SAWTEE in Media
Intra-Industry Trade Potential in South Asia is Underutilised’
What is the current status of Intra SAARC trade?
The intra-regional trade among the SAARC countries stands at 5 per cent of the bloc’s worldwide trade which has been the case for some time now. Intra SAARC trade has certainly increased over the years, however, there has been an increase in SAARC’s world trade too. Hence, the share of intraregional trade has remained constant. When compared to intra-regional trade in other trade blocs like ASEAN and EU, intra SAARC trade does look small.
Why has SAFTA not been able to gainmomentum since its inception in 2004?
SAFTA has not been able to take off because of political as well as economic reasons. It was also affected due to the political tensions between India and Pakistan. Among the economic reasons, it’s the sensitive list that has affected SAFTA most wherein it was decided to have such a list but the types of commodities under the sensitive list was not ascertained. A mammoth 53 per cent of tradable commodities had figured in the sensitive lists of different countries in the region.
How can regional connectivity be improved to negotiate better transit and transhipment?
There are a number of issues related to regional connectivity that can certainly be looked at if there is a proper intent to do that. For example, India is suffering from Bangladesh’s denial to allow transit through its territory which could have made it easier to reach the north-eastern part of India. Even Nepal can export tea to Pakistan but it will not be profitable sending tea via air cargo. If Nepal can export tea by using the Mahendranagar border to Pakistan via Wagah in Punjab, surface transport can deliver goods in 12 hours flat. But there has been no concrete talk with India on this matter.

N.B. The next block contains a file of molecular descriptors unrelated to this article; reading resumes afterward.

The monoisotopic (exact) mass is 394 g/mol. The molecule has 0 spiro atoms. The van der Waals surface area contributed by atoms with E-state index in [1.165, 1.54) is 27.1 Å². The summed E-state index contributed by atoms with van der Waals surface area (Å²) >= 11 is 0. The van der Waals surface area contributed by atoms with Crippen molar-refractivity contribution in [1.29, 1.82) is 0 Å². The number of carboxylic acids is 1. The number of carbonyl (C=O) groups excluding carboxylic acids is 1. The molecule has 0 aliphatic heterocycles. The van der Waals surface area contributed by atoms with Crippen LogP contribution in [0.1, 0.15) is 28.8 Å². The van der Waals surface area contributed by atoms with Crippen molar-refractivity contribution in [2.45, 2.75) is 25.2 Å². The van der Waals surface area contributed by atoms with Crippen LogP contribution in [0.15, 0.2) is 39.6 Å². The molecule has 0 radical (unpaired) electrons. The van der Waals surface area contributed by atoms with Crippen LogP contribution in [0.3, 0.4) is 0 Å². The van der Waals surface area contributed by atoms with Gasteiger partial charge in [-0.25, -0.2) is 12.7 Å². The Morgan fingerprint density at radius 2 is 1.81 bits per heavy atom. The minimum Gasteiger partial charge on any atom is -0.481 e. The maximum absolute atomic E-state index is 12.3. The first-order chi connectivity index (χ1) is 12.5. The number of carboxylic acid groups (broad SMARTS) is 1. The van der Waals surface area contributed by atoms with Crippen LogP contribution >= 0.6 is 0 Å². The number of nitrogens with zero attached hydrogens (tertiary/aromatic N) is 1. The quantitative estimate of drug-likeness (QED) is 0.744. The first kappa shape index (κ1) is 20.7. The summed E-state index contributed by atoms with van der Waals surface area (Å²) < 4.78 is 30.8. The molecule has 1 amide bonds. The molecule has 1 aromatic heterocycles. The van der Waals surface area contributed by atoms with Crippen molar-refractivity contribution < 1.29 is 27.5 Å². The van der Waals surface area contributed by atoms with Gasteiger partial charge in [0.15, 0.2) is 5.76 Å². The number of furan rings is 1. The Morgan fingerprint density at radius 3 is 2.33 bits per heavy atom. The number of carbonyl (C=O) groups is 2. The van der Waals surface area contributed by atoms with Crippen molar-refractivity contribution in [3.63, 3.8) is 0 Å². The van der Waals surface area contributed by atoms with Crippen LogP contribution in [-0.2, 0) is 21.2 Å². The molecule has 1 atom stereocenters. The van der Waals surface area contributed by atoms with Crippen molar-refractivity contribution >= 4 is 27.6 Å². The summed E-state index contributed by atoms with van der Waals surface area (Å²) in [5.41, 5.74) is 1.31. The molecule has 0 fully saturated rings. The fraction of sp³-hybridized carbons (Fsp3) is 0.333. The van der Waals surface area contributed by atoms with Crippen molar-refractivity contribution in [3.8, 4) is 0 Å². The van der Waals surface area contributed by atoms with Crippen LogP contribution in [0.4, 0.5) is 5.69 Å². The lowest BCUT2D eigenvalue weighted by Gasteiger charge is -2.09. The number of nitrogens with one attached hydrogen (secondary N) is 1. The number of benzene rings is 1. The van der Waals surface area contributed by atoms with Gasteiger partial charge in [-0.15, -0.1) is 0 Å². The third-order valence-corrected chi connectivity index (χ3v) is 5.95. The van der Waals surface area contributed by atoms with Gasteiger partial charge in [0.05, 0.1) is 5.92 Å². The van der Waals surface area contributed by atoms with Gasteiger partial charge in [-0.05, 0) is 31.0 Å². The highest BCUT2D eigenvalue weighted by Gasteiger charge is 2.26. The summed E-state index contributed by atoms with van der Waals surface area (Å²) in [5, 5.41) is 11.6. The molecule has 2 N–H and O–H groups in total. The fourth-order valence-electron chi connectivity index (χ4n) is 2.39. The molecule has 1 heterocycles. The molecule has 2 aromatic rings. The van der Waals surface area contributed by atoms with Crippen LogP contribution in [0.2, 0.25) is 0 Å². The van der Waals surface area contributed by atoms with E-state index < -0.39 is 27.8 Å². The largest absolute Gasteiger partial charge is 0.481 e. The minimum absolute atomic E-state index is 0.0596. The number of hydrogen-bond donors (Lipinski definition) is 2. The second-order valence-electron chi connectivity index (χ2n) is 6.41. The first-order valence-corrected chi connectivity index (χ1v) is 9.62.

India, being the centre of regional trade among the SAARC nations, could have played a more vital role in making the SAARC trade bloc effective. What are the reasons for India not being able to do so?
It’s probably because they have analysed the cost and benefits and realised that it is better for them to look outside the region rather than concentrating their negotiating and political capital as well as resources in South Asia. India is not making any pro-active efforts to strengthen regional economic cooperation in South Asia whereas it should be actually promoting regional stability in South Asia which is eventually going to be in its own interest.
Why is the trade in this region more oriented towards international trade rather than trading within the region itself?
Historically, most of the developing countries while talking about exporting manufactured products, always have the European, North American, Japanese and Australian markets in their minds. This has been happening for over a century now. Another problem in South Asia region is that most of the countries compete for the same market internationally.
Can South Asia region be the production house as well as the market and be self suffi cient for trade?